30 Jan 2/2/2013 – Altar calls—are they a biblical approach? – Shane Idleman
The altar call is an appeal where the speaker invites attendees to come forward as a way of acknowledging their decision to follow Christ. Many consider Charles Finney (1792-1875) to be the founder of the altar call even though early Methodist used a similar approach known as the “mourners bench.”
I have had the privilege of working on the field at large stadium events where altar calls have been given, and I have also offered many appeals to come forward as well, primarily in the early years of my ministry.
Let me begin by saying that anytime we give an honest appeal for a person to turn to God, it’s a good thing. But in our zeal to “get people into the kingdom,” we sometimes run the risk of offering false assurance. This is a very real danger in the church today. Many come forward after a sermon, but do they change? Often, it’s the, “I’ll give Jesus a try” attitude, rather than a broken heart desperately seeking a Savior—the American gospel versus the true gospel.
The success rate of genuine conversions at crusades hovers between 5% to 15%. Some may argue, “But seeds are planted.” Yes, seed are planted, but are they seeds of salvation or seeds of false assurance?
I have great respect for men such as Billy Graham and Greg Laurie, and for the mass crusades that draw thousands to hear the gospel. I wish that there were more. I’m not challenging this type of ministry…I’m challenging the “overall” approach to altar calls.
Genuine faith produces genuine fruit; yet, many times, we assure people of salvation minus the fruit. As long as a hand was raised or a prayer was said, we’re good with God. But the Bible actually says something different. Biblical repentance involves turning from sin and turning to God—it’s a condition of the heart that produces fruit.
In Acts 3:19, we read that new believers didn’t simply pray and “try Jesus,” they saw their need for a Savior: “Repent therefore and be converted, that your sins may be blotted out…” The condition of our heart (not a prayer, a raised hand, or a step forward) secures our redemption—do we recognize sin and repent, or do we willingly continue on the same pre-salvation course?
Unfortunately, it’s not until after a genuine conversion experience that many realize that they were never saved to begin with—they had religion but not a relationship; they said a prayer but the heart never changed. Titus 1:16 and James 2:14 both conclude that many people “say” that they know God, but deny Him by their lifestyle.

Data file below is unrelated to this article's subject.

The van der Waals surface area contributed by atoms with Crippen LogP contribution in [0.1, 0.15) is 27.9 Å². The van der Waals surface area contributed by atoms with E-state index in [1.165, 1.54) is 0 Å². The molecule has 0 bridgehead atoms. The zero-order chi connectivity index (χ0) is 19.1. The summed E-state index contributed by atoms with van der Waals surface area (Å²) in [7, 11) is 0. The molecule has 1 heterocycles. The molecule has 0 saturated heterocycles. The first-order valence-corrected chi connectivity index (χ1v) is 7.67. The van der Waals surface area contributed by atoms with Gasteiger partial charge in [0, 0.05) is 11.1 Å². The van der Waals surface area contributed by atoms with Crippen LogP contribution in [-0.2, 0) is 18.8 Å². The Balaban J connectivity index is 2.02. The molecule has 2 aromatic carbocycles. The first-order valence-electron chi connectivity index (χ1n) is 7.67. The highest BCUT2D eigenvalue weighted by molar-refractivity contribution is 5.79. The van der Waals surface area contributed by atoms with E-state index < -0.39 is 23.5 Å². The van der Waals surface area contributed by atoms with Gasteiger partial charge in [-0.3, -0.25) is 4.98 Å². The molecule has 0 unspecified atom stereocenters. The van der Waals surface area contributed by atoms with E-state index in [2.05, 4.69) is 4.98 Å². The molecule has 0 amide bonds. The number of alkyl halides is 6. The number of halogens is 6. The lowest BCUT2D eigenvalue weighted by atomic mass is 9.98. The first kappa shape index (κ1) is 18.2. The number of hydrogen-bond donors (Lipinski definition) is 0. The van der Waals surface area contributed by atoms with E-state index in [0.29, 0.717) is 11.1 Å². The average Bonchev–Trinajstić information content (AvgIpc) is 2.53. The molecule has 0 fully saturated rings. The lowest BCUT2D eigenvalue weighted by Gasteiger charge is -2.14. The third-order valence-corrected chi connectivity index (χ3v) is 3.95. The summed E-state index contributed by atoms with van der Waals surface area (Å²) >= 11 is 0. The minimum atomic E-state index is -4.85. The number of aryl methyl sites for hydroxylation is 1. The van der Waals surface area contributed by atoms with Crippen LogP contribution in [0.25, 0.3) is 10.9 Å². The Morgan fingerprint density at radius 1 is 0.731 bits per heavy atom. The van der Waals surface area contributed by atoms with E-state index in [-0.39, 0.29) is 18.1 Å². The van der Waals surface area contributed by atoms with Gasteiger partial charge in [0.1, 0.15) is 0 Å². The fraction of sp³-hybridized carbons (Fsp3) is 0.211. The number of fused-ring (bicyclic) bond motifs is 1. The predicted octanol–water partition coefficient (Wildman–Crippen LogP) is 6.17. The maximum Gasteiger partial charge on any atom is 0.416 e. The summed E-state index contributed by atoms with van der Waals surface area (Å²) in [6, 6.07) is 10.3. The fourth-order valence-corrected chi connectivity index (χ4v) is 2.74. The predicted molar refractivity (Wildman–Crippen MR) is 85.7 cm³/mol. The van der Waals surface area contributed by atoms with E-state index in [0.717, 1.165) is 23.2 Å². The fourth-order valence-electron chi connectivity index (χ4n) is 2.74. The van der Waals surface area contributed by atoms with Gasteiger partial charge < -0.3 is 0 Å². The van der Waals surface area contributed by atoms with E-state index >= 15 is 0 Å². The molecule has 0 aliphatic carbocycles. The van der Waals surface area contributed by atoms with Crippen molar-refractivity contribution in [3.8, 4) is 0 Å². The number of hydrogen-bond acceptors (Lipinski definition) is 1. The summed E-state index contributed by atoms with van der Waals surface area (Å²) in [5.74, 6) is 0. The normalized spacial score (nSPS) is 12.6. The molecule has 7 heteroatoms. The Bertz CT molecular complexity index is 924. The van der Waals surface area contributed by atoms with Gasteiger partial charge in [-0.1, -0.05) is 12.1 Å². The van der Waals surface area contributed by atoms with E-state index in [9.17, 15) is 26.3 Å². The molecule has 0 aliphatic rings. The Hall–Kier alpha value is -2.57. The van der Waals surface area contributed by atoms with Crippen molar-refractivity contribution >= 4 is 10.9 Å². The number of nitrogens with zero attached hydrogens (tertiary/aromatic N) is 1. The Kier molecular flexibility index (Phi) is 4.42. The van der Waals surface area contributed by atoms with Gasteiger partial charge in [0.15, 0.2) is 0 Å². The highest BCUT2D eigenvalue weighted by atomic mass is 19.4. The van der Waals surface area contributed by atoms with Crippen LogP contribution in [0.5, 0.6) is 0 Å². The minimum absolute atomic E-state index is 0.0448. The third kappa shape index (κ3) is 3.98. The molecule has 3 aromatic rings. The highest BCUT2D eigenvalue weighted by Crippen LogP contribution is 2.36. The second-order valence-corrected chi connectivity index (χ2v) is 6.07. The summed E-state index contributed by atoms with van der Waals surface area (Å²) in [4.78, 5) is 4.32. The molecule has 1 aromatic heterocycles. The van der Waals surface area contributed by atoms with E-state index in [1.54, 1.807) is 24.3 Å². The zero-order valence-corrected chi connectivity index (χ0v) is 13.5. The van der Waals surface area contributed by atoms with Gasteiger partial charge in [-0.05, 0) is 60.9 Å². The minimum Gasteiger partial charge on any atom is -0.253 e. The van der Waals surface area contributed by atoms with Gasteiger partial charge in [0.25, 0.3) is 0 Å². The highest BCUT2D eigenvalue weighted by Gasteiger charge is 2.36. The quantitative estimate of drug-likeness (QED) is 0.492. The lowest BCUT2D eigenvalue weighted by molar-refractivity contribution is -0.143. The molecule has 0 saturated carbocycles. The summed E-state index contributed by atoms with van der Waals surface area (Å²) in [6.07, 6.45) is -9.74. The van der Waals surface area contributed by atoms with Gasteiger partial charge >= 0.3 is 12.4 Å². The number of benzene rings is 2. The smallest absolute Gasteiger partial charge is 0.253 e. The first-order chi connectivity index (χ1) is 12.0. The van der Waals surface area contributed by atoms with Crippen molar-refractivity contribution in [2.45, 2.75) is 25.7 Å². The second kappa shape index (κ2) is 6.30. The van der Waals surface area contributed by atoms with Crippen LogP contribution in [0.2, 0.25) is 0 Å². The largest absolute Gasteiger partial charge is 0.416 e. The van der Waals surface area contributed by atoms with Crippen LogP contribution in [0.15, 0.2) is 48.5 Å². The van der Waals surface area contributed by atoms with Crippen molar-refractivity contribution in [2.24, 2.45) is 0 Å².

Numerous times when I’ve counseled people about their need for a Savior, I’ve heard, “Oh, I did that already. I’m good.” My question is, “Did what?” True repentance produces genuine fruit—a transformed life, a love for God and His Word, sincere humility, selfless love, true repentance, and so on.
Granted, it’s not about perfection, but direction. Is the direction of your heart toward God, or toward the world? “Love not the world, neither the things that are in the world. If any man love the world, the love of the Father is not in him” (1 John 2:15 KJV).
Sadly, we may be desensitizing our generation to the gospel by offering false assurance. I offer an example because it is a common occurrence. Some time ago, a man raised his hand in response to my message. After the service, I asked if he wanted to be baptized. He said, “I’m not ready for that. I don’t want to get that serious.” I later found that he continued in a very destructive lifestyle and told others, “I’m not ready to give up my lifestyle.”
Clearly, there was no change in this man’s heart. Raising his hand was a superficial response and a form of self-preservation (I don’t want to go to hell). In these cases, many are motivated by what they are willing to take (heaven) rather than what they’re willing to give up (sin).
I’m not against altar calls per se’…giving anxious souls the opportunity to repent is biblical, and I’m definitely not against praying a prayer of repentance. But I am against sher emotionalism and half-hearted considerations.
We all sin and fall short, but genuine conversion results in a broken and penitent heart (genuine fruit). John the Baptist challenged the people to “bear fruit worthy of repentance” for this very reason (Luke 3:8).
In counseling people who lack the fruit of conversion, I do not refer back to a prayer they said, but to repentance…did it occur? Prayer without repentance is like a car without an engine. It might look nice but it’s not going anywhere.
Please don’t misunderstand: change is a lifelong process with many setbacks; sinners sin, but there should be some indication that a person is being transformed by the gospel. Jesus said, “By their fruit you will know them” (Matthew 7:16).
When altar calls are given, we must explain genuine repentance in light of dying to self, turning from sin, and confessing Christ as Savior and Lord. Our job is not to soften the gospel and report exaggerated numbers of conversions to impress people, our job is to lovingly and boldly preach the gospel in its totality.
While there is flexibility and freedom in how we present the gospel, we must be crystal clear in explaining that salvation is a supernatural act of God that produces change. A.W. Tozers sums it up well, “It is change, not time, that turns fools in to wise men and sinners into saints.”
He currently resides in So Cal. with his wife and children. His sermons, articles, books, and radio program can all be found at www.WCFAV.org, or by visiting OnePlace.com, SermonIndex.net., etc